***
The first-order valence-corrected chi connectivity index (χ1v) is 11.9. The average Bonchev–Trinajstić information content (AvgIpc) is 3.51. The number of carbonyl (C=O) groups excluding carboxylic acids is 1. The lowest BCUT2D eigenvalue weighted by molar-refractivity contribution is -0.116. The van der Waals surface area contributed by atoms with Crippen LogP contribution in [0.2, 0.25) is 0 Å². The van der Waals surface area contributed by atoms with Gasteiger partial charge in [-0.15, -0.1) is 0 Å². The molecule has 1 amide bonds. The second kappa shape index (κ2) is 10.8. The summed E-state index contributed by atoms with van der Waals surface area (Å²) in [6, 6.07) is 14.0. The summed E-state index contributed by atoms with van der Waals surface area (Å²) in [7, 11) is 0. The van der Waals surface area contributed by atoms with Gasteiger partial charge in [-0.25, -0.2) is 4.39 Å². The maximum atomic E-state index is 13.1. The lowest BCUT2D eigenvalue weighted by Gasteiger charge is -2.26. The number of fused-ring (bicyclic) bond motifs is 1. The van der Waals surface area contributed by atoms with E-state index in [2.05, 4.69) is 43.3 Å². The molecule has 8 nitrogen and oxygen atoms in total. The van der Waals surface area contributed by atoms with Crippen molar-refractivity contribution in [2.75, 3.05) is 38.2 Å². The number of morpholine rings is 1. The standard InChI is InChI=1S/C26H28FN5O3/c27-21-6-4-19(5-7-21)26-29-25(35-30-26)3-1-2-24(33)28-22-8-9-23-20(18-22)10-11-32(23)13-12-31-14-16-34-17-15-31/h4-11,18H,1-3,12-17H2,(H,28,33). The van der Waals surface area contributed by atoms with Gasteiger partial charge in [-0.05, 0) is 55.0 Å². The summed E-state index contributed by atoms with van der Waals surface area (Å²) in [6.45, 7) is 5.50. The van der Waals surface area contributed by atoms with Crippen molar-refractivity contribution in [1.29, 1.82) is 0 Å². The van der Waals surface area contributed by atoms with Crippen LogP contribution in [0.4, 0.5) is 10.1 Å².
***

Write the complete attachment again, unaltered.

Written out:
The first-order valence-corrected chi connectivity index (χ1v) is 11.9. The average Bonchev–Trinajstić information content (AvgIpc) is 3.51. The number of carbonyl (C=O) groups excluding carboxylic acids is 1. The lowest BCUT2D eigenvalue weighted by molar-refractivity contribution is -0.116. The van der Waals surface area contributed by atoms with Crippen LogP contribution in [0.2, 0.25) is 0 Å². The van der Waals surface area contributed by atoms with Gasteiger partial charge in [-0.15, -0.1) is 0 Å². The molecule has 1 amide bonds. The second kappa shape index (κ2) is 10.8. The summed E-state index contributed by atoms with van der Waals surface area (Å²) in [6, 6.07) is 14.0. The summed E-state index contributed by atoms with van der Waals surface area (Å²) in [7, 11) is 0. The van der Waals surface area contributed by atoms with Gasteiger partial charge in [-0.25, -0.2) is 4.39 Å². The maximum atomic E-state index is 13.1. The lowest BCUT2D eigenvalue weighted by Gasteiger charge is -2.26. The number of fused-ring (bicyclic) bond motifs is 1. The van der Waals surface area contributed by atoms with E-state index in [2.05, 4.69) is 43.3 Å². The molecule has 8 nitrogen and oxygen atoms in total. The van der Waals surface area contributed by atoms with Crippen molar-refractivity contribution in [2.75, 3.05) is 38.2 Å². The number of morpholine rings is 1. The standard InChI is InChI=1S/C26H28FN5O3/c27-21-6-4-19(5-7-21)26-29-25(35-30-26)3-1-2-24(33)28-22-8-9-23-20(18-22)10-11-32(23)13-12-31-14-16-34-17-15-31/h4-11,18H,1-3,12-17H2,(H,28,33). The van der Waals surface area contributed by atoms with Gasteiger partial charge in [-0.05, 0) is 55.0 Å². The summed E-state index contributed by atoms with van der Waals surface area (Å²) in [6.45, 7) is 5.50. The van der Waals surface area contributed by atoms with Crippen molar-refractivity contribution in [1.29, 1.82) is 0 Å². The van der Waals surface area contributed by atoms with Crippen LogP contribution in [0.4, 0.5) is 10.1 Å².